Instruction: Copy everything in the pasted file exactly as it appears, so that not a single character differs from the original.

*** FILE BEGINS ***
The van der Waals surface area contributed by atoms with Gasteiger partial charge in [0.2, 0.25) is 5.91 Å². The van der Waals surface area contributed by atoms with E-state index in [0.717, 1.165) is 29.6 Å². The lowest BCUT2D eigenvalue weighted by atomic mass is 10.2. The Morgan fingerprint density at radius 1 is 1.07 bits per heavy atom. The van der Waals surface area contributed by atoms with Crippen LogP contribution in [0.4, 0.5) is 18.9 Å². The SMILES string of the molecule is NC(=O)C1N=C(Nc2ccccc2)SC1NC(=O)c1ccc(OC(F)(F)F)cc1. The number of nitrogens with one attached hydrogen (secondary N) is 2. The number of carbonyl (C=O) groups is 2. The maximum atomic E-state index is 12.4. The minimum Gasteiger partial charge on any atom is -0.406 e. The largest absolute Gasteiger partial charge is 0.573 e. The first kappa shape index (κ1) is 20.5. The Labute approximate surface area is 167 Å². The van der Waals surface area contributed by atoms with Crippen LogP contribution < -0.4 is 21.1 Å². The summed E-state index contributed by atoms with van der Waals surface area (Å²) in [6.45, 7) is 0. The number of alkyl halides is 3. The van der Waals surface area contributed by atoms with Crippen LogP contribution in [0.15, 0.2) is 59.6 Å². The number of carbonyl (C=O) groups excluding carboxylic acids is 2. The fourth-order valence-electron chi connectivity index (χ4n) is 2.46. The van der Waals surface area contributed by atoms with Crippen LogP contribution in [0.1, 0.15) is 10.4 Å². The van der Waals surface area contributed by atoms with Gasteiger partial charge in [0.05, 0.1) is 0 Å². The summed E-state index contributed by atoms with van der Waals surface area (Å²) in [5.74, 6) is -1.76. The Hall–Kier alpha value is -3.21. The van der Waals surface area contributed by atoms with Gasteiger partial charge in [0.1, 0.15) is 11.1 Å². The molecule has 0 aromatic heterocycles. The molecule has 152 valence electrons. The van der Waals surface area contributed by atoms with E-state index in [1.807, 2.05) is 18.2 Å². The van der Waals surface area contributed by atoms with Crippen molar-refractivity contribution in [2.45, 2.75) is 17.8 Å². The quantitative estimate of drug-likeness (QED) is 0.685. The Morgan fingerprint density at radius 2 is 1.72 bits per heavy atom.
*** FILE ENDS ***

The van der Waals surface area contributed by atoms with Gasteiger partial charge in [0.2, 0.25) is 5.91 Å². The van der Waals surface area contributed by atoms with E-state index in [0.717, 1.165) is 29.6 Å². The lowest BCUT2D eigenvalue weighted by atomic mass is 10.2. The Morgan fingerprint density at radius 1 is 1.07 bits per heavy atom. The van der Waals surface area contributed by atoms with Crippen LogP contribution in [0.4, 0.5) is 18.9 Å². The SMILES string of the molecule is NC(=O)C1N=C(Nc2ccccc2)SC1NC(=O)c1ccc(OC(F)(F)F)cc1. The number of nitrogens with one attached hydrogen (secondary N) is 2. The number of carbonyl (C=O) groups is 2. The maximum atomic E-state index is 12.4. The minimum Gasteiger partial charge on any atom is -0.406 e. The largest absolute Gasteiger partial charge is 0.573 e. The first kappa shape index (κ1) is 20.5. The Labute approximate surface area is 167 Å². The van der Waals surface area contributed by atoms with Crippen LogP contribution < -0.4 is 21.1 Å². The summed E-state index contributed by atoms with van der Waals surface area (Å²) in [6.45, 7) is 0. The number of alkyl halides is 3. The van der Waals surface area contributed by atoms with Crippen LogP contribution in [0.15, 0.2) is 59.6 Å². The number of carbonyl (C=O) groups excluding carboxylic acids is 2. The fourth-order valence-electron chi connectivity index (χ4n) is 2.46. The van der Waals surface area contributed by atoms with Crippen LogP contribution in [0.1, 0.15) is 10.4 Å². The van der Waals surface area contributed by atoms with Gasteiger partial charge in [0.05, 0.1) is 0 Å². The summed E-state index contributed by atoms with van der Waals surface area (Å²) in [5.74, 6) is -1.76. The Hall–Kier alpha value is -3.21. The van der Waals surface area contributed by atoms with Gasteiger partial charge in [0.1, 0.15) is 11.1 Å². The molecule has 0 aromatic heterocycles. The molecule has 152 valence electrons. The van der Waals surface area contributed by atoms with E-state index in [1.807, 2.05) is 18.2 Å². The van der Waals surface area contributed by atoms with Crippen molar-refractivity contribution in [2.45, 2.75) is 17.8 Å². The quantitative estimate of drug-likeness (QED) is 0.685. The Morgan fingerprint density at radius 2 is 1.72 bits per heavy atom.